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Customer Personalities


Disciplines > Sales > Sales articles > Customer Personalities

Child | Judge | Negotiator | Bargain-hunter | Adult


There are a number of ways you can view customers and their personality, including the various preference spectra and their beliefs about people.

Here are a few common personalities:

The Child

A few customers are naive, trusting and open, like a young child, and will believe everything that you tell them. They are highly gullible and are food and drink for sales people whose values permit them to take advantage of their naivety.

The Child is playing a parent-child game and is seeking a Nurturing Parent to look after them and tell them what to do, so do just that.

For the more principled sales people, a duty of care is required here, that they will only sell something to this person if the sales person truly believe that it will help them.

Many closing methods will work with the Child, including the Assumptive Close and the Empathy Close.

The Judge

The Judge is suspicious of everyone, believing that all people are basically selfish. will never believe what you say. After all, you are trying to sell to them and therefore will deceive them at the drop of a hat. They will judge you by their own values and high standards (although not all Judges follow their own rules).

The judge will tell you what they think and may prefer telling to listening.

The Judge may well have 'read up on the case beforehand' and arrive having already made their decision. They will choose based on what independent facts they can find, for example through magazine reviews (so have such reviews to hand).

The Judge may play the parent-child game, but this time they are the Controlling Parent to the sales person's naughty Adaptive Child. A way of handling the Judge is thus to play the Child and aim to switch them over from Controlling to Nurturing Parent.

A close that can work with the Judge is the Balance-sheet Close, the Testimonial Close or, if they are playing a strong Parent role, the Puppy Close.

The Negotiator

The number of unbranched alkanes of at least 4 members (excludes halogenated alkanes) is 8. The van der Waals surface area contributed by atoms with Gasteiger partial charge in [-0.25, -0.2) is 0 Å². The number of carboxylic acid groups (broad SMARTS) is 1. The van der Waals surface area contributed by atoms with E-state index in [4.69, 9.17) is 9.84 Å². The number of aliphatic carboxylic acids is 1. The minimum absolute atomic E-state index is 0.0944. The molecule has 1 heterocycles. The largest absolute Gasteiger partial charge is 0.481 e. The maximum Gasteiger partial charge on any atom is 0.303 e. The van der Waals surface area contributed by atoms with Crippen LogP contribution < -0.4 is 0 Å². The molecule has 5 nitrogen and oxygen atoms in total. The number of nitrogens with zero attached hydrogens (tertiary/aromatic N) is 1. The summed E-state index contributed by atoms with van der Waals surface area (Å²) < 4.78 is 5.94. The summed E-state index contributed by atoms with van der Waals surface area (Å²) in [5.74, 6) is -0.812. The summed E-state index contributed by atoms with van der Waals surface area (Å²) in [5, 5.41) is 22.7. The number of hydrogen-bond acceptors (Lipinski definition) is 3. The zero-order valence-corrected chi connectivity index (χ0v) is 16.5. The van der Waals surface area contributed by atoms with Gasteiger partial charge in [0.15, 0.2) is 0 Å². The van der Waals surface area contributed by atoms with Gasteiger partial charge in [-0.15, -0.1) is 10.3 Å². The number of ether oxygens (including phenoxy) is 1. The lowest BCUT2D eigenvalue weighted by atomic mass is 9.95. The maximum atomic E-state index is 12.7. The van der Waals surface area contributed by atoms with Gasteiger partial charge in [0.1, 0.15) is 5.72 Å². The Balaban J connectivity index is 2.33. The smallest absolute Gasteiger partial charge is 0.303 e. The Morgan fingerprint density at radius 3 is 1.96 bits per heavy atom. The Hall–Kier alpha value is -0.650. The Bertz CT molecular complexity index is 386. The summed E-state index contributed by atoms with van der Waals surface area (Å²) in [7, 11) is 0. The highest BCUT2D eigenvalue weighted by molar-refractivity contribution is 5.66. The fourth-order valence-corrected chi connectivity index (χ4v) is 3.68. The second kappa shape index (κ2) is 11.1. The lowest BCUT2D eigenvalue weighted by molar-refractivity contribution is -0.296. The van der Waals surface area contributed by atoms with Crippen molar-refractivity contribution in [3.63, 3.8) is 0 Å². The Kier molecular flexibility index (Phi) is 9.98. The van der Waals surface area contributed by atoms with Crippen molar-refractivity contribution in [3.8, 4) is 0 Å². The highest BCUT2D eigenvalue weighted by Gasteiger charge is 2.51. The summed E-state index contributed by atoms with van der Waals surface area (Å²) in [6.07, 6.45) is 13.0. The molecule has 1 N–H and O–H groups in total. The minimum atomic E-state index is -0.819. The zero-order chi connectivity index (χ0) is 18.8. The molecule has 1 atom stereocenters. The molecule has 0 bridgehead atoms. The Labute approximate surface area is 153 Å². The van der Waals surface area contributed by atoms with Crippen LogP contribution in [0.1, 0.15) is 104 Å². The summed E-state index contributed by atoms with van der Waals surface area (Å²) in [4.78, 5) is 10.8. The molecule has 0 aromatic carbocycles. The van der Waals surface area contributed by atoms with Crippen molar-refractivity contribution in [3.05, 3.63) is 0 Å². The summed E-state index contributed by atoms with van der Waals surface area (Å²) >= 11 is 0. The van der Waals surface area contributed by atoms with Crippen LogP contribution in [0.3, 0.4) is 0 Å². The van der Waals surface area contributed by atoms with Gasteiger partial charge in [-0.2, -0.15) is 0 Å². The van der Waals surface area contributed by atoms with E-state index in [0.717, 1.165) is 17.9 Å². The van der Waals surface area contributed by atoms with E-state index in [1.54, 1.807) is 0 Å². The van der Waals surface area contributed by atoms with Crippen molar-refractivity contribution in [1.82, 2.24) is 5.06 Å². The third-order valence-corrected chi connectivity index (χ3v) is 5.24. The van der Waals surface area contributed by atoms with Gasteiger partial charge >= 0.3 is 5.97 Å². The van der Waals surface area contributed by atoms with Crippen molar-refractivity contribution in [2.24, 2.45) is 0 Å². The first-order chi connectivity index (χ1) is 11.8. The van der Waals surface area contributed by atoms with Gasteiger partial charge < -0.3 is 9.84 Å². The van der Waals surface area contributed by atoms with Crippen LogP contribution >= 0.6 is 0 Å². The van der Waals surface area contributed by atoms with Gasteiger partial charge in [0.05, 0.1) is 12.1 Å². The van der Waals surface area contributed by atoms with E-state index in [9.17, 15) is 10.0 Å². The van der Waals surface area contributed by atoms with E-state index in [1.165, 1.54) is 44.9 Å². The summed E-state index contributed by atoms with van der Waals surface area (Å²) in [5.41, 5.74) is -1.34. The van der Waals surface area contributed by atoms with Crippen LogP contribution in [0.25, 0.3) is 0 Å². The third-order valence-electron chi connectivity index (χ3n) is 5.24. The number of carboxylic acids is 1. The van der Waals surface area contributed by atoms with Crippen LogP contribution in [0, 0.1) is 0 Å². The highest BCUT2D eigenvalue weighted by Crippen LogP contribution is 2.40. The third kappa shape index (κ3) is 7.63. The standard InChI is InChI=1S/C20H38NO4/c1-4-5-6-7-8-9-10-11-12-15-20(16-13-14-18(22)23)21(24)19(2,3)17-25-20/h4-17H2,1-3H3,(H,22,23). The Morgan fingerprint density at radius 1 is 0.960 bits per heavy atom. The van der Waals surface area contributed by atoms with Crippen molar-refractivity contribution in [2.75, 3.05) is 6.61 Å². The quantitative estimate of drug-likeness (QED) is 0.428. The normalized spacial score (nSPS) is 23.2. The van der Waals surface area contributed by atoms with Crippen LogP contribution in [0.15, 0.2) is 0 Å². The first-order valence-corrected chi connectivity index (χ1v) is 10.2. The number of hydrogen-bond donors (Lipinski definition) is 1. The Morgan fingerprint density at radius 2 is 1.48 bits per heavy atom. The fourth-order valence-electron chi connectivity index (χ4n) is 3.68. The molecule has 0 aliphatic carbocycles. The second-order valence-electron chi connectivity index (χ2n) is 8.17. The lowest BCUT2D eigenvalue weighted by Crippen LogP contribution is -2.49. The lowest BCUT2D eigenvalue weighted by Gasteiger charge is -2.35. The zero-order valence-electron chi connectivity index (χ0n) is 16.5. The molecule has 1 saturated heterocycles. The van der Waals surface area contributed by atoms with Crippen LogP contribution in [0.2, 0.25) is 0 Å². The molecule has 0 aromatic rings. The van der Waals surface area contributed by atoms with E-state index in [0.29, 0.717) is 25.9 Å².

The Negotiator seeks to beat you down, no matter how good the deal. They will keep asking for more until they are certain they will not get more.

A good negotiator will ask lots of questions and listen very carefully before they get anywhere near discussing price. And then they may surprise you by how well they understand you. They may well have studied the subject and even read through this site!

A good negotiator is a joy to behold but may play you like a fish - which is interesting, as that is what you are probably trying to do with them.

This person gets a significant thrill of the chase and may not reach closure if they are just playing a 'Catch me' game, perhaps preferring to travel hopefully than arrive.

Play the game with the Negotiator, letting them beat you down very slowly to your chosen position. Then make it absolutely clear that you cannot go further and move to the close.  A Concession Close can be an effective final step.

The Bargain-hunter

This type of customer is driven by value. They may include many aspects of the Negotiator, but they also like to reach closure and may make impulsive decisions.

Handle the Bargain-hunter like the Negotiator, although you may well be able to get away with far fewer concessions. The key is that the Bargain-hunter believes they have received a bargain, so focus on this aspect.

Close with the Bargain-hunter with such as the Quality Close or the Price-promise Close.

The Adult

The Adult customer knows just what they want and do not want to play any games. They will not negotiate. They will tell you what they want and expect you to give them your best price straight up.

They may start off appearing to be a Negotiator as they ask detailed questions, but they will not attempt to negotiate. They will listen, ask your price and then decide. If they think you are playing games with them otherwise trying any 'clever stuff' then they will leave and ignore any apologies or pleadings.

Close carefully with the Adult. If they perceive any 'techniques' they will not buy. Treat them politely. Give them concise facts. Answer their questions completely but do not try to add lots of detail that will only irritate them.

See also

Beliefs, Preferences, Transactional Analysis, Closing techniques

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